The costs of code that sits around idle in the repository are a thing that some managers get wrong. Imagine a new feature that has been developed ready for production within only weeks. When ready it just uses up disk space in the GIT repository while waiting to be deployed in production for two months. You’ll end up with a clear lose-lose situation for you and the customer. You have invested money that does nothing – it does not create any value for you and even worse it does not create value for the customer.

Would you buy your new sports car two years prior to being able to use it? There are some points wrong with this behaviour:

  • It does not generate value for your customer
  • It costs your money (you could have done something different with it that would effectively generate revenue -> opportunity costs)
  • There is no feedback from your users – did you develop the right feature?
  • It gets even worse: you build the wrong stuff and other features depend on it – in the end, you can trash both
  • The market and your users move within these two months – it may well be that the feature has no market fit anymore
  • Code is not like good wine – it does not get better at age – you need to maintain code that does not even generate value (technical debt)

So, speed up.

  • Keep your team utilisation at 80% maximum! It will allow you to provide room for unplanned work and to improve response times.
  • Reduce dependencies! They are mostly bad – both in your software architecture, and in your organisation. There are better ways to e.g. cover compliance and security topics than routing everything through one point.
  • If there are dependencies, document them well, make them work with older versions or use versioning! APIs and any interaction with other departments – everything else will make you wait for someone else slowing you down.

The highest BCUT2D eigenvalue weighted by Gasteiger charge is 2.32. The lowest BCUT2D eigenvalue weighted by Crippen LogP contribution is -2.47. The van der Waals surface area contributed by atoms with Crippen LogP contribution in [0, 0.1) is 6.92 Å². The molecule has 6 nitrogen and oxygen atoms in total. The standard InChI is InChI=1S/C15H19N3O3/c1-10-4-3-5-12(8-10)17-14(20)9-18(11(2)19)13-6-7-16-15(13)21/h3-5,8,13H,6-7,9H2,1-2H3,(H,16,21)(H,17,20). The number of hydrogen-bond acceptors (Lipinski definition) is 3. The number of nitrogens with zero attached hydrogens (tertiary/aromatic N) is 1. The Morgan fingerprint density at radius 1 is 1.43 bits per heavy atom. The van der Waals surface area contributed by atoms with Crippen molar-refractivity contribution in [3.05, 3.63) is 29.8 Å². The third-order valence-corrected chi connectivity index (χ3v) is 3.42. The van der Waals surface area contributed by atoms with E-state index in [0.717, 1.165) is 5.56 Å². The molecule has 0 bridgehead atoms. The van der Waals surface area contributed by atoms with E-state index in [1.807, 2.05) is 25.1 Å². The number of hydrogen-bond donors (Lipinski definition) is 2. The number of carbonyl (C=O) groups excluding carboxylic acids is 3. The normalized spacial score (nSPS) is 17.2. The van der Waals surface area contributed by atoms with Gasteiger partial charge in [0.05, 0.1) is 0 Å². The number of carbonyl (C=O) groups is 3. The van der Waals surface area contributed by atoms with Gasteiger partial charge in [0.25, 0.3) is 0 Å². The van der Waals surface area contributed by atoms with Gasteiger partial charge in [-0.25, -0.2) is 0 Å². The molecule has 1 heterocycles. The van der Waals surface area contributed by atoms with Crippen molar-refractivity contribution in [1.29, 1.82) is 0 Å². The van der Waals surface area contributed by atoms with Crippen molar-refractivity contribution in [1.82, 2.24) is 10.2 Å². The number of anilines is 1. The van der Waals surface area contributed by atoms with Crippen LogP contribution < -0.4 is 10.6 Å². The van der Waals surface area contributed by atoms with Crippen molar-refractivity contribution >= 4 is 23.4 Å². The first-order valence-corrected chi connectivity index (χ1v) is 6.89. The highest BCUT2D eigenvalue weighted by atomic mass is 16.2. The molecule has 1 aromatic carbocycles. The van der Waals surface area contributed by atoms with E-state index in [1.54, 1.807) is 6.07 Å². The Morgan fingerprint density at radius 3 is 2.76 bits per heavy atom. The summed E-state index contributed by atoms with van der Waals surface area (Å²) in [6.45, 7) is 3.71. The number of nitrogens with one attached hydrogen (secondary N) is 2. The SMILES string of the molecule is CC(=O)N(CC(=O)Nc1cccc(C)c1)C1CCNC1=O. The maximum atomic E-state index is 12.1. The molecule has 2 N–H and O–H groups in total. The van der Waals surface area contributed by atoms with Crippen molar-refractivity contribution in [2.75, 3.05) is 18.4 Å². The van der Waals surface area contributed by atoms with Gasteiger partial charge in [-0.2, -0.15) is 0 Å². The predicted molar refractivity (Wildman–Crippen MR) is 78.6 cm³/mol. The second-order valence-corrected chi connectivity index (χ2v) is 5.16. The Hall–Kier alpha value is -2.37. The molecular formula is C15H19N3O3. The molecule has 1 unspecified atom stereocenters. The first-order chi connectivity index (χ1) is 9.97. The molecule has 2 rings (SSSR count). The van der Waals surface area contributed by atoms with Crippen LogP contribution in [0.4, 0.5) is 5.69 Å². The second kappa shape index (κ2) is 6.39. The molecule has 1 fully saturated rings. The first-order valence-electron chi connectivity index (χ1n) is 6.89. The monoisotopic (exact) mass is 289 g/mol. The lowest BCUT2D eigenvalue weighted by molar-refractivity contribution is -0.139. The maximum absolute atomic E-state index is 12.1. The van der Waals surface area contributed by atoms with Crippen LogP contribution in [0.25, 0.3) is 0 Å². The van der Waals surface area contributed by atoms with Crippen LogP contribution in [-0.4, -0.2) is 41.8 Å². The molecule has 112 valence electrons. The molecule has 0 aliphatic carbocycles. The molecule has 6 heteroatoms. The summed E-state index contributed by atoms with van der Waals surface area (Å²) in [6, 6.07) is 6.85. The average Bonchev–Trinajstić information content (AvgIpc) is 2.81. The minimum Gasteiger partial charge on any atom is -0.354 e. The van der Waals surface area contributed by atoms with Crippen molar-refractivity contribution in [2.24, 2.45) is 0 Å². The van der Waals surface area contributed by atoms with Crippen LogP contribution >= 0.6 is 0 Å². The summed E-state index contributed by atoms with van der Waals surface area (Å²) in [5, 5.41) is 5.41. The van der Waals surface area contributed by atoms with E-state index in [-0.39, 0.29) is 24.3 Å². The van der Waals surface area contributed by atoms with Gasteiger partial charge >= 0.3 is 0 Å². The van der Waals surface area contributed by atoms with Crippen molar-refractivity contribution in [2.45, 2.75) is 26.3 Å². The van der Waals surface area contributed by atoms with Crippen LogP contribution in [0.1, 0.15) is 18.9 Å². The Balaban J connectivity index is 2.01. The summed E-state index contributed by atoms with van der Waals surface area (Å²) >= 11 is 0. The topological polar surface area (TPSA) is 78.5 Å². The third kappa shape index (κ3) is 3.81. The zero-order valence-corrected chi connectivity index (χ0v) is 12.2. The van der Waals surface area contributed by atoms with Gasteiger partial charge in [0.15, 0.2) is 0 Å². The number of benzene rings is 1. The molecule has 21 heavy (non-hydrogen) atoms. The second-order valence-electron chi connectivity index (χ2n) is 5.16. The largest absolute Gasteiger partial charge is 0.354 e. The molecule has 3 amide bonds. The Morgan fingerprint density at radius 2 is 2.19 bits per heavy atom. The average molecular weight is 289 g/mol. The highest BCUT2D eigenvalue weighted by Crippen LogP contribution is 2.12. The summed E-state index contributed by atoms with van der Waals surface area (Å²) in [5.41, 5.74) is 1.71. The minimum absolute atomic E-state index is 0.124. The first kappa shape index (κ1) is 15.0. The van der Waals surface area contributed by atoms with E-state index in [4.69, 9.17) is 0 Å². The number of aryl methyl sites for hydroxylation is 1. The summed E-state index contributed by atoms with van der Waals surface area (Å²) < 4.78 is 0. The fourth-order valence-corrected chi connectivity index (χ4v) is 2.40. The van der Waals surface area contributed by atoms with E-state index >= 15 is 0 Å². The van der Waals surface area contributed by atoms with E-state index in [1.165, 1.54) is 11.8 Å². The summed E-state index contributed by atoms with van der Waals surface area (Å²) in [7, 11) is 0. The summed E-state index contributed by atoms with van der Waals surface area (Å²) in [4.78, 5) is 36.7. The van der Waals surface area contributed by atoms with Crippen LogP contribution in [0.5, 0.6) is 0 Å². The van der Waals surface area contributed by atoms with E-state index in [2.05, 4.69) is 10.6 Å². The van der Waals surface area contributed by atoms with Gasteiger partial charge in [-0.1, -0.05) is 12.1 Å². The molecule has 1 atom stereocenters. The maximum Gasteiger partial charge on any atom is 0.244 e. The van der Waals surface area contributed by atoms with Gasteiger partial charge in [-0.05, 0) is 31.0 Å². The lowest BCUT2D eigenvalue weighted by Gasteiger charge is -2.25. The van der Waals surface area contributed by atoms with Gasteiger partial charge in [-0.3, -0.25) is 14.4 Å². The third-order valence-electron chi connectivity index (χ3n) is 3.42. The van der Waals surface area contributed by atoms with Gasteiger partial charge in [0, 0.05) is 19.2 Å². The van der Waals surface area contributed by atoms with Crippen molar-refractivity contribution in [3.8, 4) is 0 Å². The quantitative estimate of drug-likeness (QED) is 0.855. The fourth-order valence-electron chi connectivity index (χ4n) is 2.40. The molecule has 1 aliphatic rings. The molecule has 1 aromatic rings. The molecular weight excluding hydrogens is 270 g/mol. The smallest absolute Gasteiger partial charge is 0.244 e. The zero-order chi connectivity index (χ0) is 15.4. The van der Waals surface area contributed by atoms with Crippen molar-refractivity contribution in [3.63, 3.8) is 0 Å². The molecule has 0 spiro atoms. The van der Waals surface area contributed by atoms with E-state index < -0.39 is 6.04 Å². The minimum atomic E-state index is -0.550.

• Enable the teams to solve their problems on their own! Given the current technologies, there are ways to give them everything they need to develop and run their services.
  • No trade-offs needed – you can achieve both quality and speed.
  • Get your f*ck out there! Waiting for long manual testing, infrastructure, servers or the full moon does not provide any value. It costs your money. It is 2019. There are ways to fulfil these needs automatically and reproducibly (#InfrastructureAsCode, #DevOps, #Cloud, #CanaryDeployment). Learn to trust them!

Seems obvious? Then remember it next time when someone needs permission for something from you or you have to wait for another department to deliver something! Remember it every time something must be reviewed or approved by some role that does not add any additional value and thus slows you down! Waiting for testing resources from another team? Think about some different approach to testing! Waiting for a test environment because your servers hav not been delivered? Check the cloud!

There is no excuse for not enabling teams and not empowering them with full ownership of their services and products. Topics like security, compliance, testing or infrastructure are solved and can be automated like everything else. Technology combined with the right organisational structure will give your time to market a big boost, reduce costs and increase the satisfaction of employees and customers at the same time. So, now it becomes a Win-Win situation. #NoExcuses

Rene Schakmann, Head of Technology at viesure